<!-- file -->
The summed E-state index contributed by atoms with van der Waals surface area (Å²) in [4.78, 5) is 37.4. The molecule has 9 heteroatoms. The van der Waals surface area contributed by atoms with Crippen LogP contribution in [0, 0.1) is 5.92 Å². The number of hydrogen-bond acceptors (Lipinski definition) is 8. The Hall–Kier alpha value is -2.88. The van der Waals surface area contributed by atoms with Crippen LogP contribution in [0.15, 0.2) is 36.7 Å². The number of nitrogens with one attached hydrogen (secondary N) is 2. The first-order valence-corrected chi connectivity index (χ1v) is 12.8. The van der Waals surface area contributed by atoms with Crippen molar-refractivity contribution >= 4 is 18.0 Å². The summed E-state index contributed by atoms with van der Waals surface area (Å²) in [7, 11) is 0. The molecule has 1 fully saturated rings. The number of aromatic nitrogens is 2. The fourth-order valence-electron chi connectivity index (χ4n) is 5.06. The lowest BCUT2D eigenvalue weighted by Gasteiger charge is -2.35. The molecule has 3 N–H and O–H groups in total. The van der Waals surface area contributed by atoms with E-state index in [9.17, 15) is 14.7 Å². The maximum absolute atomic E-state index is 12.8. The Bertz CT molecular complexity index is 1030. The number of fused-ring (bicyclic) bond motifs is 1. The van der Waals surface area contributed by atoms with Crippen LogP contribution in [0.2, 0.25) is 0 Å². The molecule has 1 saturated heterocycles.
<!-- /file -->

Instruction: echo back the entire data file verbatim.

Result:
The summed E-state index contributed by atoms with van der Waals surface area (Å²) in [4.78, 5) is 37.4. The molecule has 9 heteroatoms. The van der Waals surface area contributed by atoms with Crippen LogP contribution in [0, 0.1) is 5.92 Å². The number of hydrogen-bond acceptors (Lipinski definition) is 8. The Hall–Kier alpha value is -2.88. The van der Waals surface area contributed by atoms with Crippen LogP contribution in [0.15, 0.2) is 36.7 Å². The number of nitrogens with one attached hydrogen (secondary N) is 2. The first-order valence-corrected chi connectivity index (χ1v) is 12.8. The van der Waals surface area contributed by atoms with Crippen molar-refractivity contribution >= 4 is 18.0 Å². The summed E-state index contributed by atoms with van der Waals surface area (Å²) in [7, 11) is 0. The molecule has 1 fully saturated rings. The number of aromatic nitrogens is 2. The fourth-order valence-electron chi connectivity index (χ4n) is 5.06. The lowest BCUT2D eigenvalue weighted by Gasteiger charge is -2.35. The molecule has 3 N–H and O–H groups in total. The van der Waals surface area contributed by atoms with E-state index in [9.17, 15) is 14.7 Å². The maximum absolute atomic E-state index is 12.8. The Bertz CT molecular complexity index is 1030. The number of fused-ring (bicyclic) bond motifs is 1. The van der Waals surface area contributed by atoms with Crippen LogP contribution in [0.2, 0.25) is 0 Å². The molecule has 1 saturated heterocycles.